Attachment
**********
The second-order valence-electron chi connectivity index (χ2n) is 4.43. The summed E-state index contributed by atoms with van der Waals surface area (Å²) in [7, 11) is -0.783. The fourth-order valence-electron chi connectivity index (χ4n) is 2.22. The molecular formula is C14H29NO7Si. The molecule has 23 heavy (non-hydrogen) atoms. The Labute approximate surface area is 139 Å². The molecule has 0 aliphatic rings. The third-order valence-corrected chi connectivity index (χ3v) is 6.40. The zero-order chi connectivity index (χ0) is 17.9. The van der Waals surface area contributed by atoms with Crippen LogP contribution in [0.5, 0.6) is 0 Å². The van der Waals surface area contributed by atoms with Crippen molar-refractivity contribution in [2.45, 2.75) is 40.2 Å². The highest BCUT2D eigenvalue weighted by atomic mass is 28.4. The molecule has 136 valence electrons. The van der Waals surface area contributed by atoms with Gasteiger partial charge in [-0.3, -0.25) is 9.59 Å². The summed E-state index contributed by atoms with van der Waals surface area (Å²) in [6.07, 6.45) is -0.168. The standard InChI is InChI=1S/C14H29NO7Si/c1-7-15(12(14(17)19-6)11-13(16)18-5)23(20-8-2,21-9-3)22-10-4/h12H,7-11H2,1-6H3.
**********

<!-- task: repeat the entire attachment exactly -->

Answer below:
The second-order valence-electron chi connectivity index (χ2n) is 4.43. The summed E-state index contributed by atoms with van der Waals surface area (Å²) in [7, 11) is -0.783. The fourth-order valence-electron chi connectivity index (χ4n) is 2.22. The molecular formula is C14H29NO7Si. The molecule has 23 heavy (non-hydrogen) atoms. The Labute approximate surface area is 139 Å². The molecule has 0 aliphatic rings. The third-order valence-corrected chi connectivity index (χ3v) is 6.40. The zero-order chi connectivity index (χ0) is 17.9. The van der Waals surface area contributed by atoms with Crippen LogP contribution in [0.5, 0.6) is 0 Å². The van der Waals surface area contributed by atoms with Crippen molar-refractivity contribution in [2.45, 2.75) is 40.2 Å². The highest BCUT2D eigenvalue weighted by atomic mass is 28.4. The molecule has 136 valence electrons. The van der Waals surface area contributed by atoms with Gasteiger partial charge in [-0.3, -0.25) is 9.59 Å². The summed E-state index contributed by atoms with van der Waals surface area (Å²) in [6.07, 6.45) is -0.168. The standard InChI is InChI=1S/C14H29NO7Si/c1-7-15(12(14(17)19-6)11-13(16)18-5)23(20-8-2,21-9-3)22-10-4/h12H,7-11H2,1-6H3.